How to master interview skills
The interview is, perhaps, the most nerve-wracking aspect of the recruitment process, not just for the candidate but also for the interviewer. If an interview is conducted competently, it is a useful opportunity for a candidate to prove that he or she will be an asset to a prospective employer. It is, however, also an opportunity for employers to promote their organisation and therefore attract the best employees.
Given that people are the most important resource in any organisation, recruiting the wrong ones can be costly. In fact, replacing an employee can cost up to 50 per cent of that employee’s annual salary. It is far better to invest your time in fine-tuning your interview skills than to spend time on damage limitation after discovering that you have employed the wrong person. The interview is your opportunity to get the right employee, and good preparation is essential.
Structure of interviews
In recruitment the process starts from the moment you have a shortlist of applicants and a pile of application forms or curricula vitae in front of you. The interview is essentially a meeting to put the proverbial flesh on the bones of information provided by a candidate on their application form or CV. Your purpose is to satisfy yourself that the candidate meets the requirements for the job and fits in with the culture of your organisation.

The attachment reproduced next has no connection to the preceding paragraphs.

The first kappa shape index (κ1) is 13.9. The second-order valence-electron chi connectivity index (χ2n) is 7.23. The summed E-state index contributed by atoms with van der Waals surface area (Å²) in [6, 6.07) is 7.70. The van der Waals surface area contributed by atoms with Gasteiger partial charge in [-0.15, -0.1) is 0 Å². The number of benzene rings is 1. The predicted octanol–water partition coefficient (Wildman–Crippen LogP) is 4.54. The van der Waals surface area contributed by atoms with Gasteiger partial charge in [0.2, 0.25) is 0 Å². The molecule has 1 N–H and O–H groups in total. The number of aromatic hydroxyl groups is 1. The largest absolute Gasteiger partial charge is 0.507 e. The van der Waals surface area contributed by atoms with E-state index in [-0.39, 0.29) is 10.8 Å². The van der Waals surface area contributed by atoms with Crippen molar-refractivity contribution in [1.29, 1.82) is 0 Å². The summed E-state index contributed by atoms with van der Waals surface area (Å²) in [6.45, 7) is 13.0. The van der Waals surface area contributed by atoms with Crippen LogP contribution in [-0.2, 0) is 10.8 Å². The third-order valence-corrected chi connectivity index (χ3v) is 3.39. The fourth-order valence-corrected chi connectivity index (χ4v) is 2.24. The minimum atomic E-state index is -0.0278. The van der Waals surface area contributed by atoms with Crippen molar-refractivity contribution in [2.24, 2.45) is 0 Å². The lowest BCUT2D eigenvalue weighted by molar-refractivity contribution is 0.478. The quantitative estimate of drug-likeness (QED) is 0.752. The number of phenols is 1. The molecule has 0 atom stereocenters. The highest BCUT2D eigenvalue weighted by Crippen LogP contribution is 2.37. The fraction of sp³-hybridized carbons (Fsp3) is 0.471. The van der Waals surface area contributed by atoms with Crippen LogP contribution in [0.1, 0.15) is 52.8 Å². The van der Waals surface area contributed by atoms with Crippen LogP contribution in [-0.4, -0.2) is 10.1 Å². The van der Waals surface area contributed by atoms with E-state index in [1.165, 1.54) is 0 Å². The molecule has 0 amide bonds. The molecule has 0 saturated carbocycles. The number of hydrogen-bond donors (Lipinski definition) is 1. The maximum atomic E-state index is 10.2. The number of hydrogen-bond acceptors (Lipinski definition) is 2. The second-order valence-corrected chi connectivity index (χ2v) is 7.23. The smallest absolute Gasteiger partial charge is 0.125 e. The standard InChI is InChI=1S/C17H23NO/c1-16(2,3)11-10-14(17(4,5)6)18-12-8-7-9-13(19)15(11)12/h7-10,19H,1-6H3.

You need to prepare questions in advance. Effective questions come from knowing what skills and attitudes a job requires. You should have already defined the job criteria before advertising a position and these criteria can be used as a basis for generating questions. Scan through application forms or CVs carefully and make a note of any key points that emerge. These could be achievements or successes in a particular area of work or you may require clarification on some aspect of the candidate’s application. For example, is there an unexplained gap in their employment history?
Decide on or agree with colleagues the areas that you wish to discuss during an interview. Having done this, you need to draw up an agenda. If you are going to “panel interview” with colleagues, identify in advance who will raise specific questions and at what point during the interview. Remember that you want to present your pharmacy as organised and efficient. If you appear disorganised at interview, you will send out a negative message to prospective employees.
The whole process needs to be carefully managed so that you allow sufficient time for the interview itself and also time between interviews for immediate reflection and analysis. It is useful to make a summary while the interview is still fresh in your mind, especially if you have many interviewees.
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Citation: The Pharmaceutical Journal URI: 10979020
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